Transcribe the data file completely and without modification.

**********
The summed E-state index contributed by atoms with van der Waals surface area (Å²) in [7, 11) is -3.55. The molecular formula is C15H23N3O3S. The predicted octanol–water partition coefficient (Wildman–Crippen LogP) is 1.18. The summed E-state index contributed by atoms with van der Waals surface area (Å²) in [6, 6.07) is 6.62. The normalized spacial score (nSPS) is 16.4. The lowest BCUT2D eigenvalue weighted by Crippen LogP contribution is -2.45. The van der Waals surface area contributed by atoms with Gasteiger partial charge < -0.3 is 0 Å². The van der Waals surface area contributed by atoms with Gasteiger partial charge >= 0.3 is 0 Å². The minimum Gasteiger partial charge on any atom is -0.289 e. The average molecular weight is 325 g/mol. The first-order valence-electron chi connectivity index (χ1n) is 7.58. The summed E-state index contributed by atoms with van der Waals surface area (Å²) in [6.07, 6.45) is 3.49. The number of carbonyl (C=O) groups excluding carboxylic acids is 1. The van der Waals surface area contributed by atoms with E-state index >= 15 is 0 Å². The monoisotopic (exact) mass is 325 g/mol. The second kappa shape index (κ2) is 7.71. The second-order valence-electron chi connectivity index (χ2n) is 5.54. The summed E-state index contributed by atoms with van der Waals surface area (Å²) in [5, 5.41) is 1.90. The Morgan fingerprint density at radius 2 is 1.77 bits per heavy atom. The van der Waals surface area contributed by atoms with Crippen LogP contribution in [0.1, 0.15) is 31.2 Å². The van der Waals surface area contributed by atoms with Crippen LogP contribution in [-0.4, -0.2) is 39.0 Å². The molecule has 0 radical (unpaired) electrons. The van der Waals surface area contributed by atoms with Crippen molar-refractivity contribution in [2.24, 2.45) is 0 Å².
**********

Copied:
The summed E-state index contributed by atoms with van der Waals surface area (Å²) in [7, 11) is -3.55. The molecular formula is C15H23N3O3S. The predicted octanol–water partition coefficient (Wildman–Crippen LogP) is 1.18. The summed E-state index contributed by atoms with van der Waals surface area (Å²) in [6, 6.07) is 6.62. The normalized spacial score (nSPS) is 16.4. The lowest BCUT2D eigenvalue weighted by Crippen LogP contribution is -2.45. The van der Waals surface area contributed by atoms with Gasteiger partial charge < -0.3 is 0 Å². The van der Waals surface area contributed by atoms with Gasteiger partial charge >= 0.3 is 0 Å². The minimum Gasteiger partial charge on any atom is -0.289 e. The average molecular weight is 325 g/mol. The first-order valence-electron chi connectivity index (χ1n) is 7.58. The summed E-state index contributed by atoms with van der Waals surface area (Å²) in [6.07, 6.45) is 3.49. The number of carbonyl (C=O) groups excluding carboxylic acids is 1. The van der Waals surface area contributed by atoms with E-state index >= 15 is 0 Å². The monoisotopic (exact) mass is 325 g/mol. The second kappa shape index (κ2) is 7.71. The second-order valence-electron chi connectivity index (χ2n) is 5.54. The summed E-state index contributed by atoms with van der Waals surface area (Å²) in [5, 5.41) is 1.90. The Morgan fingerprint density at radius 2 is 1.77 bits per heavy atom. The van der Waals surface area contributed by atoms with Crippen LogP contribution in [0.1, 0.15) is 31.2 Å². The van der Waals surface area contributed by atoms with Crippen LogP contribution in [-0.4, -0.2) is 39.0 Å². The molecule has 0 radical (unpaired) electrons. The van der Waals surface area contributed by atoms with Crippen molar-refractivity contribution in [2.24, 2.45) is 0 Å².